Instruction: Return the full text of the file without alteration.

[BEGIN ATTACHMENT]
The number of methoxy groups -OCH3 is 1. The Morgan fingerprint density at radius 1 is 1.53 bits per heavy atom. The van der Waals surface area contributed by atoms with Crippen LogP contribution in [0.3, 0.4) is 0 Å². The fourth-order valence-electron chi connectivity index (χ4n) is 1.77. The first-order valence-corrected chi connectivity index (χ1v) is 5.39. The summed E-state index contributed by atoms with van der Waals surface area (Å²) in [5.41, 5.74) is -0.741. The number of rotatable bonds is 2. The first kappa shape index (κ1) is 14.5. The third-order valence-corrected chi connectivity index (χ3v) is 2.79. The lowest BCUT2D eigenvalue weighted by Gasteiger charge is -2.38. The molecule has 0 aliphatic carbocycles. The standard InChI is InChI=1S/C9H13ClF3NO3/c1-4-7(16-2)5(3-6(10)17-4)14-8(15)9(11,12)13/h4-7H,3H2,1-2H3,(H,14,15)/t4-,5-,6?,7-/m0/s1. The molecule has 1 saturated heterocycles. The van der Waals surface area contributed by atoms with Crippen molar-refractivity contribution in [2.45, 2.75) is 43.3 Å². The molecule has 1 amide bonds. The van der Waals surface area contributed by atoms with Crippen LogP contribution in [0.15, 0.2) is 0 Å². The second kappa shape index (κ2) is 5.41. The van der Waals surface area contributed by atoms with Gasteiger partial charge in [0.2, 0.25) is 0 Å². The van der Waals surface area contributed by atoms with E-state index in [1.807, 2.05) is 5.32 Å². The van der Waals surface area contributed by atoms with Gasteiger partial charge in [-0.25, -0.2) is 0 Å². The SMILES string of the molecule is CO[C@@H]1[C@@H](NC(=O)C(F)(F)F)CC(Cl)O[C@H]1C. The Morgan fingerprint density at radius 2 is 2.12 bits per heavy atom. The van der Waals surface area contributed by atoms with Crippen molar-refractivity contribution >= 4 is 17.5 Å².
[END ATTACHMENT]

The number of methoxy groups -OCH3 is 1. The Morgan fingerprint density at radius 1 is 1.53 bits per heavy atom. The van der Waals surface area contributed by atoms with Crippen LogP contribution in [0.3, 0.4) is 0 Å². The fourth-order valence-electron chi connectivity index (χ4n) is 1.77. The first-order valence-corrected chi connectivity index (χ1v) is 5.39. The summed E-state index contributed by atoms with van der Waals surface area (Å²) in [5.41, 5.74) is -0.741. The number of rotatable bonds is 2. The first kappa shape index (κ1) is 14.5. The third-order valence-corrected chi connectivity index (χ3v) is 2.79. The lowest BCUT2D eigenvalue weighted by Gasteiger charge is -2.38. The molecule has 0 aliphatic carbocycles. The standard InChI is InChI=1S/C9H13ClF3NO3/c1-4-7(16-2)5(3-6(10)17-4)14-8(15)9(11,12)13/h4-7H,3H2,1-2H3,(H,14,15)/t4-,5-,6?,7-/m0/s1. The molecule has 1 saturated heterocycles. The van der Waals surface area contributed by atoms with Crippen molar-refractivity contribution in [2.45, 2.75) is 43.3 Å². The molecule has 1 amide bonds. The van der Waals surface area contributed by atoms with Crippen LogP contribution in [0.15, 0.2) is 0 Å². The second kappa shape index (κ2) is 5.41. The van der Waals surface area contributed by atoms with Gasteiger partial charge in [0.2, 0.25) is 0 Å². The van der Waals surface area contributed by atoms with E-state index in [1.807, 2.05) is 5.32 Å². The van der Waals surface area contributed by atoms with Gasteiger partial charge in [-0.25, -0.2) is 0 Å². The SMILES string of the molecule is CO[C@@H]1[C@@H](NC(=O)C(F)(F)F)CC(Cl)O[C@H]1C. The Morgan fingerprint density at radius 2 is 2.12 bits per heavy atom. The van der Waals surface area contributed by atoms with Crippen molar-refractivity contribution >= 4 is 17.5 Å².